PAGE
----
Street Fighter III: Third Strike Online Edition Review – Struck Out

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There are two groups of people who will be downloading Street Fighter III: Third Strike – Online Edition. Those who have played Street Fighter II and IV but would love the sample the game which came in-between and those who are already enamoured with Street Fighter III and can’t wait to show off their advanced parrying skills online. If you belong in the latter camp, you should stop reading this review now, assume I gave the game a 10/10 and download it immediately (If you haven’t already). For everyone else, I suggest you continue playing the fighting game that you’re currently invested in and let this one pass you by.

For several reasons Street Fighter III failed to reach the acclaim of it’s insanely popular predecessor. First released in 1997, SF3 was designed to cater for tournament level players which immediately alienated 90% of the series’ fanbase. The fact that the game was released on the Dreamcast rather than the PS2 didn’t help matters either, and as a result most of us stuck to playing the Street Fighter Alpha games instead. It wasn’t until two years and two iterations later that the game finally made its way to the PS2 and Xbox in the form of Street Fighter III: Third Strike.

Smack… Who Are These Fellas?

[quote-left]The character design in SF3 is borderline atrocious[/quote-left]Those jumping in to Third Strike for the first time will quickly discover that the game has a steep learning curve and roster full of unknown characters in place of the World Warriors you already know and love. Guile? Blanka? Zangief? All gone! Instead you have skateboard guy, basketball guy, metal-face dude and a bunch of other ugly beings who seem out of place in a Street Fighter game. The fighting mechanics also changed in ways that I just couldn’t get behind. The introduction of the Parry system meant that strikes and special moves could be deflected by pressing either forward or down (for high counters and low counters respectively) during the moment of impact. Mastering the art of parrying is no easy feat as it requires split second timing but this downloadable release features some handy training options in the form of “Challenges” which should help to get you on your way.

Capcom recently made the bold claim that this is an “arcade perfect port” which I’ll just assume is true since I’m in no position to contest such a statement. Graphically the game hasn’t aged well. I was never a fan of Street Fighter III’s artstyle but now it just looks old and dated. Yes, I know it’s a port of a 10 year old game but a bit of effort to make the game look more appealing would have been appreciated. There are some graphical filters which can be toggled from the options menu but they only serve to push the visuals from ‘very ugly’ to ‘regular ugly’. The character design in SF3 is borderline atrocious, to the point where I find myself only choosing characters that I’m already familiar with (namely Ryu, Ken, Akuma and Chun-Li).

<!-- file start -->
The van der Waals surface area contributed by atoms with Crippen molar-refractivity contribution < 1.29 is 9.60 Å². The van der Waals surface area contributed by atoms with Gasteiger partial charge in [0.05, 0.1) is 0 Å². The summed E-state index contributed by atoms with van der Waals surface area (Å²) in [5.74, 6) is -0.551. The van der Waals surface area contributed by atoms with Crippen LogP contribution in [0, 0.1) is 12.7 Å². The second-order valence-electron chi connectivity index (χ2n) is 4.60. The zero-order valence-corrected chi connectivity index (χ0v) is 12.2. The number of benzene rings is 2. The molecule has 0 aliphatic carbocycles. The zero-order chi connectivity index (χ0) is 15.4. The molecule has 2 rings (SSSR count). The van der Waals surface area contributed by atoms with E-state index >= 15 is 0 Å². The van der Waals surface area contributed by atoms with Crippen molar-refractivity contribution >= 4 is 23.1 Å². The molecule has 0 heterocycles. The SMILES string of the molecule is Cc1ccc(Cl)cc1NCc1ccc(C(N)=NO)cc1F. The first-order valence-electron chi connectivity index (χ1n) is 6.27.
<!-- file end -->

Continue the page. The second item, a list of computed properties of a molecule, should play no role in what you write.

The games audio perfectly match the visuals, by which I mean it’s equally terrible. While the level music is serviceable, the hip-hop inspired main menu/character selection themes are cringe-worthy! Even worse is the games use of speech, which had me convinced that all voice work was imported from a Speak & Spell device. Thankfully you won’t be hearing a lot of talking in Street Fighter III as characters would much rather resolve their issues with kicks to face.

In-Game Pop Ups FTL!

[quote-right]Many regard Third Strike to be one the best fighting games ever produced but I genuinely can’t see the appeal[/quote-right]
My final gripe with SF3: Online Edition comes courtesy of the in-game achievement system which only serves to annoy rather than incentivize. As the game runs in a 4:3 window Capcom chose to turn the boarders of the screen in to what is essentially a news feeds of your achievement progress. Almost everything you do in the game, whether it’s throwing a projectile or finishing a round, counts towards some sort of achievement and during each fight you’re constantly bombarded with pop-ups informing you of progression towards the game’s set goals. Its just downright annoying!

In case you haven’t figured it out yet, I do not like Street Fighter III.  Many regard Third Strike to be one the best fighting games ever produced but I genuinely can’t see the appeal. If you’ve yet to play the game and are considering making a purchase I’d encourage you to check out the demo first. That or just just stick to playing Super Street Fighter IV. For Third Strike fans, you’ll be pleased to know the online mode works pretty well and finding an opponent is relatively quick and easy.Street Fighter III: Third Strike is an acquired taste, but unfortunately for me, I can’t wait to wash it out of my mouth. Buyer beware!

This review was based on a purchased copy of the game for the PS3.

Street Fighter III: Third Strike Online Edition
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  • Graphics
  • Gameplay
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